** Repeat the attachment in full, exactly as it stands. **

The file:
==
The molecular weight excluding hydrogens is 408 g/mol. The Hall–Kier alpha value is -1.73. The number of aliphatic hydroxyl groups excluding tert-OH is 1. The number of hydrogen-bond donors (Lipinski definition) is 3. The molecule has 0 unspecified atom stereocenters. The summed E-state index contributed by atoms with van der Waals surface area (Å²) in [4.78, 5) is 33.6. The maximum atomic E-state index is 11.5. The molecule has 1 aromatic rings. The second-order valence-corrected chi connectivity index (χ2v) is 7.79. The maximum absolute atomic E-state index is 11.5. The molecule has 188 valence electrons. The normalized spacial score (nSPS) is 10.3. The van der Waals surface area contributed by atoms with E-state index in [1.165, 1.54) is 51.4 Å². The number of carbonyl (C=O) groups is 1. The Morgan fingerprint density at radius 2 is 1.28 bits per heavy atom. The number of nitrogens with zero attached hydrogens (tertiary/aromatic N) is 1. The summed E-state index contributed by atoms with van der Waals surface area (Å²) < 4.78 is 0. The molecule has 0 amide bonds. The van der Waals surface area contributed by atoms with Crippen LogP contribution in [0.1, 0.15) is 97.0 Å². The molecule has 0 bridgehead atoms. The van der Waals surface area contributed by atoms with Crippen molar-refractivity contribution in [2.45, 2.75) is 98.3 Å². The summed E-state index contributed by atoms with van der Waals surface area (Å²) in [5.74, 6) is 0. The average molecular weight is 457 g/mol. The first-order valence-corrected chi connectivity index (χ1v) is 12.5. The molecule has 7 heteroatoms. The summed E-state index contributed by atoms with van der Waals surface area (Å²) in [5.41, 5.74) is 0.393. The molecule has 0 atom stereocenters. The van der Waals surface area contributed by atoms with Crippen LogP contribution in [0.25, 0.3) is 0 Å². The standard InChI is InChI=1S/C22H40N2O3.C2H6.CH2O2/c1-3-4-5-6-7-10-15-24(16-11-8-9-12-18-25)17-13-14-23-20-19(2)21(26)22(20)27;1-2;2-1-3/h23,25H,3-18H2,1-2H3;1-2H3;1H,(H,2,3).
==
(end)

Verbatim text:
The molecular weight excluding hydrogens is 408 g/mol. The Hall–Kier alpha value is -1.73. The number of aliphatic hydroxyl groups excluding tert-OH is 1. The number of hydrogen-bond donors (Lipinski definition) is 3. The molecule has 0 unspecified atom stereocenters. The summed E-state index contributed by atoms with van der Waals surface area (Å²) in [4.78, 5) is 33.6. The maximum atomic E-state index is 11.5. The molecule has 1 aromatic rings. The second-order valence-corrected chi connectivity index (χ2v) is 7.79. The maximum absolute atomic E-state index is 11.5. The molecule has 188 valence electrons. The normalized spacial score (nSPS) is 10.3. The van der Waals surface area contributed by atoms with E-state index in [1.165, 1.54) is 51.4 Å². The number of carbonyl (C=O) groups is 1. The Morgan fingerprint density at radius 2 is 1.28 bits per heavy atom. The number of nitrogens with zero attached hydrogens (tertiary/aromatic N) is 1. The summed E-state index contributed by atoms with van der Waals surface area (Å²) < 4.78 is 0. The molecule has 0 amide bonds. The van der Waals surface area contributed by atoms with Crippen LogP contribution in [0.1, 0.15) is 97.0 Å². The molecule has 0 bridgehead atoms. The van der Waals surface area contributed by atoms with Crippen molar-refractivity contribution in [2.45, 2.75) is 98.3 Å². The summed E-state index contributed by atoms with van der Waals surface area (Å²) in [5.74, 6) is 0. The average molecular weight is 457 g/mol. The first-order valence-corrected chi connectivity index (χ1v) is 12.5. The molecule has 7 heteroatoms. The summed E-state index contributed by atoms with van der Waals surface area (Å²) in [5.41, 5.74) is 0.393. The molecule has 0 atom stereocenters. The van der Waals surface area contributed by atoms with Crippen LogP contribution in [0.25, 0.3) is 0 Å². The standard InChI is InChI=1S/C22H40N2O3.C2H6.CH2O2/c1-3-4-5-6-7-10-15-24(16-11-8-9-12-18-25)17-13-14-23-20-19(2)21(26)22(20)27;1-2;2-1-3/h23,25H,3-18H2,1-2H3;1-2H3;1H,(H,2,3).